Get a jump on upcoming shows with these CDs
Following are reviews of recent CDs by artists coming to the valley in the weeks ahead.
John Hiatt has his cranky side. But theres no surer way of perking him up than to put a guitar in his hand, and get him singing especially singing about music itself. Memphis in the Meantime, Ridin With the King, Master of Disaster all music-oriented, all Hiatt at his best and most uplifting.So its a good sign that Same Old Man opens with Old Days, in which Hiatt imagines himself hanging backstage with Mose Allison, Sonny Terry and Gatemouth Brown. Hes got a smile in his voice, thinking back on when the music world, and the sounds themselves, were new and weird, and it sets the tone for the album. The album, which leans toward the folkier side, finds Hiatt apparently in love, and on the title track, happy to be aging. Even if hes got a few less brain cells, a lot less hair, hes still got his love of music.John Hiatt & the Ageless Beauties perform Sept. 4 at Belly Up.
Jerry Douglas long ago took the dobro out of the realm of strict bluegrass, and he has seemed on a mission to show just how many places the instrument fits. Glide, which features mandolinist Sam Bush and bassist Edgar Meyer both known for their adventures in string music continues that march outward. Start with Sway: With its jaunty brass, its Bourbon Street all the way. But the neat thing about the instrumental track is that even Douglas solo intro evokes New Orleans. Same with Route Irish the rhythms and arrangement are Celtic, but no more so than Douglas dobro parts. A Marriage Made in Hollywood makes a stab at something close to mainstream country, with vocals by Travis Tritt; the one other vocal song, A Long Hard Road, written and sung by Rodney Crowell (and with Douglas making a rare singing contribution, on backing vocals), is closer to folk-country. The instrumental Home Sweet Home, a trio featuring banjoist Earl Scruggs and guitarist Tony Rice, is proof that Douglas hasnt moved so far away that he cant say something in the old-timey string language.As the title suggests, Douglas moves into these various corners are consistently smooth.Jerry Douglas performs Sept. 1 in Jazz Aspens Labor Day Festival.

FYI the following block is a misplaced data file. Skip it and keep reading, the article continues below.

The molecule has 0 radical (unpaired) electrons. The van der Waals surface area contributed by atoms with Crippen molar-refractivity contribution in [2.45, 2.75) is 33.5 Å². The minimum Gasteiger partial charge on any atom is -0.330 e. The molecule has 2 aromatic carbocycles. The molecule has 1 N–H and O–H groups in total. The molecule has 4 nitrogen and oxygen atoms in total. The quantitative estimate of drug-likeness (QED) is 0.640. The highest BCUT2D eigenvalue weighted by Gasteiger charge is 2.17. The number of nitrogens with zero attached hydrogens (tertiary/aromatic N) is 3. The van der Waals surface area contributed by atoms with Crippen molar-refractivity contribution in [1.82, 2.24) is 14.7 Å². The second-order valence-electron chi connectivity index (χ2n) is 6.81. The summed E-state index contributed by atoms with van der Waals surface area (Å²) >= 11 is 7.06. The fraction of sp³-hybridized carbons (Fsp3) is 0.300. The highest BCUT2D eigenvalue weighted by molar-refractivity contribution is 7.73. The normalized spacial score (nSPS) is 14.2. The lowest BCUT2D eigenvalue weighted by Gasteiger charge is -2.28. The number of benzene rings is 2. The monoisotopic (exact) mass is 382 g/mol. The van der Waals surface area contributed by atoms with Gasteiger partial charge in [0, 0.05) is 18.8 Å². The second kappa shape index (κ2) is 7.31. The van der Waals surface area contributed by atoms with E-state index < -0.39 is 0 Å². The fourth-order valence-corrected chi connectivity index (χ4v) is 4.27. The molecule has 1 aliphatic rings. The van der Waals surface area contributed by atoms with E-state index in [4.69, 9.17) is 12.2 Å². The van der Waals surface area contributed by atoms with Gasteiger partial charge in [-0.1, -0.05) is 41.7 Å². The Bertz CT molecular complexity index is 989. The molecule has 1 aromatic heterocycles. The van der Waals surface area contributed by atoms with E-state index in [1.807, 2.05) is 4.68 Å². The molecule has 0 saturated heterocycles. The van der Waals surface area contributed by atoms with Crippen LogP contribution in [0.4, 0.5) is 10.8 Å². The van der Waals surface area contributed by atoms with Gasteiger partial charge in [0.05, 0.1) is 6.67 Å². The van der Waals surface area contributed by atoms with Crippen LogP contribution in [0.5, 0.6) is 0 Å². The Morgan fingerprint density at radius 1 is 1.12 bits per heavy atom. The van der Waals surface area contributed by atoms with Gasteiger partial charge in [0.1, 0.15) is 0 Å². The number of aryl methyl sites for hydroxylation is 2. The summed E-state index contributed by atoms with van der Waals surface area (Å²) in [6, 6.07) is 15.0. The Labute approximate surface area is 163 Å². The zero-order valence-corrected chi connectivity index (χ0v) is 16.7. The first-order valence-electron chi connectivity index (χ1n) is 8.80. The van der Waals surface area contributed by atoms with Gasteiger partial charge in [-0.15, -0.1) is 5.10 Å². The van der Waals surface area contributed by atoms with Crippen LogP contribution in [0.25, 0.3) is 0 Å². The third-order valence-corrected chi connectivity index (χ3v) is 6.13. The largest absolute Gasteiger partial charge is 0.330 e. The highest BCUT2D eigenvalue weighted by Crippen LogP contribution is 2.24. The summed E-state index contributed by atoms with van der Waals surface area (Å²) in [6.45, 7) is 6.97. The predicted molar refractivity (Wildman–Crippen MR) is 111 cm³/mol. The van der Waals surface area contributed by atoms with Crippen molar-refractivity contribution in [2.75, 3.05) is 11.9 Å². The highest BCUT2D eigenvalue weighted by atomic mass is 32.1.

When last we saw Nomo, at the 2007 Jazz Aspen June Festival, they were firmly in the guise of an Afrobeat band, albeit one from Michigan. On Ghost Rock, that categorization is exploded by a blast of electronica. But where electronica is generally thought of as mechanical music, Nomo, which participated in Jazz Aspens JAS Academy a few years ago, uses its Afrobeat background horns, polyrhythms to warm things up, and make a natural-sounding fusion of jazz, African and electronic music.Nomo is at Belly Up on Wednesday, July email@example.com
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